Iowa lawmakers narrow changes to judicial selection

The selection for the Judicial Nomination Commission could be modified by the Iowa Legislature.


Megan Nagorzanski

Iowa Supreme Court Justices listen to oral arguments and answer student questions during Supreme Court Day in the Boyd Law Building on Thursday, September 6, 2018.

Julia DiGiacomo, Politics Reporter

Bills moving through the Republican-controlled Iowa Legislature could change the way Iowa Supreme Court and appellate-court judges are selected, ultimately giving more power to lawmakers. HSB110  and SSB1101 which Republican legislators introduced, recently moved through the House and Senate Judiciary Committees; they both would give legislative leaders a larger role in selecting the state’s judges.

The bills propose that majority and minority legislative leaders appoint the Judicial Nominating Commission instead of Iowa attorneys, said Rep. Steven Holt, R-Denison.

Currently, Iowa uses a merit selection process for its judicial system. Iowa attorneys vote on eight members of the Judicial Nominating Commission, and the governor appoints the eight others. A Supreme Court justice is the 17th member. The nominating commission then selects judge candidates before the governor decides whom to nominate.

Holt supports the bill because he said a large majority of the attorneys eligble to vote for the Judicial Nominating Commission opt out.

“I don’t think the fewer than 9 percent of attorneys who are submitting these votes are representative of Iowa,” he said. “I think that the voice of the people would be better served by their elected representatives.”

Any member of the bar association in Iowa receives notice on nominating judicial commissioners.

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An amendment to the bill in the House Judiciary Committee Wednesday afternoon narrowed the proposed changes to the selection process. Rep. Jo Oldson, D-Des Moines, who reviewed the House bill in the Judiciary Committee on Wednesday afternoon, said the bill now proposes that the changes only apply to nominating Supreme Court justices and appellate-court judges, excluding district-court judge nominations, which was previously included in the change.

Legislative leaders would play a role in just the Iowa Supreme Court and appeals-court selection process, Oldson said.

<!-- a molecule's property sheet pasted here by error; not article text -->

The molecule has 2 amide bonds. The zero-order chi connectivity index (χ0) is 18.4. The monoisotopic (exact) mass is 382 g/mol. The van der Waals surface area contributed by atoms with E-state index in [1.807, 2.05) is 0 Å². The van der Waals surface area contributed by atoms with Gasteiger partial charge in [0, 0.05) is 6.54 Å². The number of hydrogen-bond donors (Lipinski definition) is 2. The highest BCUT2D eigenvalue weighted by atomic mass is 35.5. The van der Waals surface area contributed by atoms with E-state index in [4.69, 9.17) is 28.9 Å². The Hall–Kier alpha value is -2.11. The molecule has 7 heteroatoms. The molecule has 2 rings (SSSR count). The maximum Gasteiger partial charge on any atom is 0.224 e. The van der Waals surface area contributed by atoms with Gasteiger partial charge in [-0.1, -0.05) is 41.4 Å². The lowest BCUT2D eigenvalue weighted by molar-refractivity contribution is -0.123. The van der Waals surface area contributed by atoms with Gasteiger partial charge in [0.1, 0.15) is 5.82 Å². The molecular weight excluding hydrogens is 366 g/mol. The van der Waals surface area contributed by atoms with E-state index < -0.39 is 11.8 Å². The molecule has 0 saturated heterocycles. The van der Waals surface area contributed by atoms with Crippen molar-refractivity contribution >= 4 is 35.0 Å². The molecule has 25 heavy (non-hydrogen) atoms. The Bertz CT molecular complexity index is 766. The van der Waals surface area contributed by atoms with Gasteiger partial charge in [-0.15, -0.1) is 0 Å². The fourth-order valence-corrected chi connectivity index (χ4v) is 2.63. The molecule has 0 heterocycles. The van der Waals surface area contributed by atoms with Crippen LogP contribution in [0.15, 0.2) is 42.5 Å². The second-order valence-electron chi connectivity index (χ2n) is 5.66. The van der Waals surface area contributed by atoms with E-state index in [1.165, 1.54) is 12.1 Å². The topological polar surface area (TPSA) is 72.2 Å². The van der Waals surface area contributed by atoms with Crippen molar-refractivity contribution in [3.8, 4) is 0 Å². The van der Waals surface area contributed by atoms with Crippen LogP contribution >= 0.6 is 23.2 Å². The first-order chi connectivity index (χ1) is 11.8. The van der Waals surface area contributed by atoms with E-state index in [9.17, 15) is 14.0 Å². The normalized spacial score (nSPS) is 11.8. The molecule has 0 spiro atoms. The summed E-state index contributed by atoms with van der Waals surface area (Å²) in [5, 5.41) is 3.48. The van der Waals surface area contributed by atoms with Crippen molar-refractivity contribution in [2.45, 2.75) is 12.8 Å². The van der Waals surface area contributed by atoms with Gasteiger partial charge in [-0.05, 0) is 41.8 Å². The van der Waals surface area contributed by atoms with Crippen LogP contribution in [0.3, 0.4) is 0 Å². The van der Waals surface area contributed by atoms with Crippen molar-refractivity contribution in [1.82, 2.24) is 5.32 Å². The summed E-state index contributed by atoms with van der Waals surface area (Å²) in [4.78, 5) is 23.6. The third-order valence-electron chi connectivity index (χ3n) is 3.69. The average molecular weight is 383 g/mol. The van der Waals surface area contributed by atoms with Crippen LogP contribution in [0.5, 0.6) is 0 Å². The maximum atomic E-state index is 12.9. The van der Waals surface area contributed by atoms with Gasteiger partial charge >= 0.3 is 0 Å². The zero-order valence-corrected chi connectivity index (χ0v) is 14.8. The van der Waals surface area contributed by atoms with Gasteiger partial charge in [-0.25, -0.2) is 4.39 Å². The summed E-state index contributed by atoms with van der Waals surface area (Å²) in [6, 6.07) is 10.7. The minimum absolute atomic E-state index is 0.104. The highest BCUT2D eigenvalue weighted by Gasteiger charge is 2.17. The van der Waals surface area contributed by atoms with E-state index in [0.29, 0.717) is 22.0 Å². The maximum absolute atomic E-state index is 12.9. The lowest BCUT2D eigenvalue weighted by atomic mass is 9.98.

Similar amendments will soon be made to the Senate bill, Holt and Sen. Julian Garrett, R-Indianola, said.

Oldson said she is quite opposed to the proposed plan and has concerns with the court-selection process being further tied to politically elected leaders.

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“I believe that change more than anything illustrates what the true intention of this bill is, which is to grab control of the state Supreme Court and appeals court,” Oldson said.

The bill would also impose term limits for the Iowa Supreme Court chief justice, Holt said. Chief justices currently serve in that role for entirety of their eight-year term. The changes would require re-election every two years.

University of Iowa political-science Associate Professor Timothy Hagle said the current process is commonly touted as nonpartisan. However, the process itself can be political in the sense that the governor already nominates eight of the 17 commissioners, and individuals in the commission can skew toward one-party majority, he said.

Garrett, the floor manager of the bill in the Senate, said he supports the changes in order to make the Supreme Court more representative of Iowans and to avoid judges who change constitutional definitions based on their personal opinions.

“I believe judges should be able to put aside their personal philosophies and personal point of views when they’re selected to be a judge and apply the Constitution as it was written and as it was intended by those who wrote it rather than changing the meaning,” he said.